She believed, as I have been trying to outline for a few years now, that to start atherosclerosis, you need to damage the endothelium, then a blood clots forms, then we are on the pathway to the final occlusive thrombosis (a blood clot that completely blocks an artery).

She believed, as I believe, that LDL has no part to play in this process. It does not, because it cannot. If you believe in the ‘thrombogenic’ hypothesis, you cannot believe in the LDL hypothesis, and vice-versa.

Which hypothesis is correct?  Well, it is certainly true that the LDL hypothesis is currently in the ascendancy. But science is not, thankfully, a popularity contest like Strictly Come Dancing. Science is built on facts. Well, it is eventually. The fact is that the LDL hypothesis requires a central fact to be true but which can be proven to be wrong.

Elspeth Smith proved it to be wrong over fifty years ago, but no-one was listening. She was a hero, and I intend to do all that I can to ensure that it is her name, not that of Ancel Keys, that will echo through the history of CVD research. Because she was a true scientist. Whereas he….

Next time, why LDL also cannot damage the endothelium.

1: https://www.ncbi.nlm.nih.gov/pmc/articles/PMC4837572/#:~:text=The%20CNS%20cholesterol%20is%20transported,%2C%2039%20kDa)%20and%20lipids.&text=Lipid%2Dpoor%20particles%20(for%20example,ApoE%20levels%20in%20the%20brain.

2: https://www.sciencedirect.com/sdfe/pdf/download/eid/1-s2.0-0049384894900493/first-page-pdf

What causes heart disease – a summary

9th October 2019

But not by me

Following a podcast by Ivor Cummings, where I bored him for an hour and a half on what causes CVD*, a journalist that I know well, Jerome Burne, had a go at summarising the ‘thrombogenic’ hypothesis. I thought this was brave of him. I consider him a friend and an ally.

Of course, this is the Readers Digest version and, by necessity, misses out a great deal of the detail. However, I would be grateful if readers of this blog, go have a look on Jerome’s site and see what you think. Leave comments if you feel the urge.

I told him that I could not really comment on it, because I know this whole are so well that I cannot look at it the way a naïve reader could. Or, to put it another way, does it make any sense to an interested and intelligent reader coming across these ideas for the first time.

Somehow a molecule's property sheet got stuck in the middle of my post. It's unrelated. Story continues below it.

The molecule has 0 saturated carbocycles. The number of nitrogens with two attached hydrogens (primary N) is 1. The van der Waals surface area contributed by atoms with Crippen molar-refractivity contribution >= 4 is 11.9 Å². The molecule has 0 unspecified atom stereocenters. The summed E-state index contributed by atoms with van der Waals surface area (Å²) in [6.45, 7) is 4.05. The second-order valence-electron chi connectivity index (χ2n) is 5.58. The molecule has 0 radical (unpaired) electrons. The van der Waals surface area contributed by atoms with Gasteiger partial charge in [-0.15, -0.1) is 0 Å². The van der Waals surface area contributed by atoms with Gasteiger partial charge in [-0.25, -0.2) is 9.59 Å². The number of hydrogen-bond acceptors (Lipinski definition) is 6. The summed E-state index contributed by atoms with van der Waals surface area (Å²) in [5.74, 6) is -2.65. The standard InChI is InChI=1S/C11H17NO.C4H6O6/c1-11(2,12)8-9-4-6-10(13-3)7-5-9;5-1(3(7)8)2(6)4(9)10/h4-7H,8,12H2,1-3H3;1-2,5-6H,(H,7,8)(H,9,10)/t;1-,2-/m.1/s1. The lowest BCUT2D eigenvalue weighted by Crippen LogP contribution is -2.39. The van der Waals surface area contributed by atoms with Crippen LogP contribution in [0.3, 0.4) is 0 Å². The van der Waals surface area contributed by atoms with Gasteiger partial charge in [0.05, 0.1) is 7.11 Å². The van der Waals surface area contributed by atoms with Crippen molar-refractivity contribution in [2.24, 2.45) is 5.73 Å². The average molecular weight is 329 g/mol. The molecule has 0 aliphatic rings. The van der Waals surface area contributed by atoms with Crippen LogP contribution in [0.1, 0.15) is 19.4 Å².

The blog can be found here: http://healthinsightuk.org/2019/10/08/cholesterol-is-innocent-how-the-real-killers-were-tracked-down/

*Ivor Cummings/Fat emperor podcast:

Or you can view it on Ivor’s site here

What causes heart disease part 66

5th October 2019

How does lead cause CVD?

Following my last blog, several people asked the question. How does lead cause CVD – or atherosclerotic plaques? What is the mechanism of action? It’s a good question, one that I think I have answered before, at least in part. However, I think there is real value in going over it again.

First, I want to highlight some of the more general thinking about causes of CVD, I believe this is important as well, in order to see how lead fits in, and where my interest in lead came from.

For many, many, years now I have been trying to create a unified hypothesis about cardiovascular disease. A journey I thought I would never finish. Mainly, I now realise, because I kept coming across ever more ‘factors’ that had a role in CVD. This meant that – although I couldn’t quite work out why at first – I was running into the impossible, and unsolvable, problem.

246 factorial

The unsolvable problem is a direct result of the number of possible interactions between all the risk factors that have been identified.